3. Be pragmatic with partnerships
Australia has very good intelligence-sharing arrangements with Five-Eyes partners, and varying levels of relationships with other countries, typically based on key bilateral agency relationships. But plots, attacks and investigations will not only involve those we work with best. Belgium and Turkey had both been criticised by European neighbours for some of their counter-terrorism capabilities, but both have proven essential partners for French counter-terrorism investigators in relation to the Paris and Nice attacks. Australia’s neighbours will be vital for Australia’s future counter-terrorism efforts. The Bali bombings remain the worst attack on Australians; the recent thaw in Australia’s relationship with Indonesia, supported by a bilateral agreement on counter-terrorism and joint sponsorship of the regional Counter-Terrorism Financing Summit initiative has put this relationship back where it needs to be. Where capabilities are of concern, help should be provided through dialogue and partnerships. The relationship with Indonesia needs to be deepened and sustained, and the model expanded through Southeast Asia.

4. Plan for high operational tempo
Just over 18 months ago, French, Belgian and German counter-terrorism officials were managing investigations and counter-terrorism reform in a relatively steady state, much like Australia. All are now caught in a cycle of operation, response, review and investigation that leaves little capacity for a strategic approach to counter-terrorism, or much else. While Australian authorities are dealing with more counter-terrorism investigations than ever before—stretching investigative resources in particular—this would be increased in magnitude should Australia face a mass casualty terrorist attack or a series of smaller attacks. Government, investigators, first responders and key business entities should plan now for contingency arrangements to respond to such a high operational tempo. First steps for contingency planning would include reviewing existing arrangements—including recommendations from previous reviews—and instituting regular exercises to test assumptions, capability and decision-making against scenarios informed by Australia’s threat assessments and the overseas experience.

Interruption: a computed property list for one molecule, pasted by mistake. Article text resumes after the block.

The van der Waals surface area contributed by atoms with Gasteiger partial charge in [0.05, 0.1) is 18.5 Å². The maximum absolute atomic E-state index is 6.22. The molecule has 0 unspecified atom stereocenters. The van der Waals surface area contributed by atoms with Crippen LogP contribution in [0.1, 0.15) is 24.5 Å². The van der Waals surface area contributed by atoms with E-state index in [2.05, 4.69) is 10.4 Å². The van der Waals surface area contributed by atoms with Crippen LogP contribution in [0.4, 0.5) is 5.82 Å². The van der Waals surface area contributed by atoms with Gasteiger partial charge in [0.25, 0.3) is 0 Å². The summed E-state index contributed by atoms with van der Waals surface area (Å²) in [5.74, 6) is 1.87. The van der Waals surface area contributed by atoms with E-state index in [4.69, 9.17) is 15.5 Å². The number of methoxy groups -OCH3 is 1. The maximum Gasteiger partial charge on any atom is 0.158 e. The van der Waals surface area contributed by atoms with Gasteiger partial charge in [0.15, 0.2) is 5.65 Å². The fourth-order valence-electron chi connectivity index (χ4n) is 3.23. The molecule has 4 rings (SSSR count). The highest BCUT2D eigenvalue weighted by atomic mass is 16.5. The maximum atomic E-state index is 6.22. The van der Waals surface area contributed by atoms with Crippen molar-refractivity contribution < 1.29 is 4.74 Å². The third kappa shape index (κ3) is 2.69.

5. Institutionalise lessons learned
In the immediate aftermath of the attacks in Europe, questions began to be asked about how they happened and what governments could do to prevent further attacks. France had only 10 months between the Charlie Hebdo attack and the larger November Paris attacks. Despite the short time frame, some reforms were made to improve intelligence coordination and sharing, as well as interoperability between agencies. Australia does not have standing arrangements to review counter-terrorism lessons learned from terrorist attacks and plots. There are a range of mechanisms, however, that could provide the foundation for a formal and holistic approach to lessons learned.